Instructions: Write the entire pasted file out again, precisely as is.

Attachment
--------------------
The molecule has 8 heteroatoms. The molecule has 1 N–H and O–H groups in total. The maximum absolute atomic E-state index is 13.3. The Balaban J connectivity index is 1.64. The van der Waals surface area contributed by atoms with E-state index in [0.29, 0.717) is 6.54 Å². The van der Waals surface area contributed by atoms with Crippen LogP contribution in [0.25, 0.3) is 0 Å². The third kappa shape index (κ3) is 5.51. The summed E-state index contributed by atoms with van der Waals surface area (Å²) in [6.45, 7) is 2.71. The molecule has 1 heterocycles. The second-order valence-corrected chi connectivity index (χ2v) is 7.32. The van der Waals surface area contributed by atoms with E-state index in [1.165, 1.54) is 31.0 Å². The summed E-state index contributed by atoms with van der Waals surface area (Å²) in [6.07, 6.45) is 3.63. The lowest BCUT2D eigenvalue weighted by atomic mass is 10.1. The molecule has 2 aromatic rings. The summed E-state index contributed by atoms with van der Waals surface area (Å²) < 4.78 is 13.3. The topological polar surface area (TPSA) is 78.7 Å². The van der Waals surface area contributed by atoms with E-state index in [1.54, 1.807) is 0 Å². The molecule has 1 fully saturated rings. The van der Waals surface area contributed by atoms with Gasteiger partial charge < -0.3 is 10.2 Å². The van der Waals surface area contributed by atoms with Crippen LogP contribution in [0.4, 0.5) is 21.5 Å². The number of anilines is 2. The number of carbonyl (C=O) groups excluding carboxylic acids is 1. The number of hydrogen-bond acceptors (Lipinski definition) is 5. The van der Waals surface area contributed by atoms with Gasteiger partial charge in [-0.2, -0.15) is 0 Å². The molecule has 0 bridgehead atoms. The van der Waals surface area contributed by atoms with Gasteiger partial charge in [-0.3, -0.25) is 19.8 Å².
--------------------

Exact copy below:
The molecule has 8 heteroatoms. The molecule has 1 N–H and O–H groups in total. The maximum absolute atomic E-state index is 13.3. The Balaban J connectivity index is 1.64. The van der Waals surface area contributed by atoms with E-state index in [0.29, 0.717) is 6.54 Å². The van der Waals surface area contributed by atoms with Crippen LogP contribution in [0.25, 0.3) is 0 Å². The third kappa shape index (κ3) is 5.51. The summed E-state index contributed by atoms with van der Waals surface area (Å²) in [6.45, 7) is 2.71. The molecule has 1 heterocycles. The second-order valence-corrected chi connectivity index (χ2v) is 7.32. The van der Waals surface area contributed by atoms with E-state index in [1.165, 1.54) is 31.0 Å². The summed E-state index contributed by atoms with van der Waals surface area (Å²) in [6.07, 6.45) is 3.63. The lowest BCUT2D eigenvalue weighted by atomic mass is 10.1. The molecule has 2 aromatic rings. The summed E-state index contributed by atoms with van der Waals surface area (Å²) < 4.78 is 13.3. The topological polar surface area (TPSA) is 78.7 Å². The van der Waals surface area contributed by atoms with E-state index in [1.54, 1.807) is 0 Å². The molecule has 1 fully saturated rings. The van der Waals surface area contributed by atoms with Gasteiger partial charge < -0.3 is 10.2 Å². The van der Waals surface area contributed by atoms with Crippen LogP contribution in [0.4, 0.5) is 21.5 Å². The number of anilines is 2. The number of carbonyl (C=O) groups excluding carboxylic acids is 1. The number of hydrogen-bond acceptors (Lipinski definition) is 5. The van der Waals surface area contributed by atoms with Gasteiger partial charge in [-0.2, -0.15) is 0 Å². The molecule has 0 bridgehead atoms. The van der Waals surface area contributed by atoms with Gasteiger partial charge in [-0.3, -0.25) is 19.8 Å².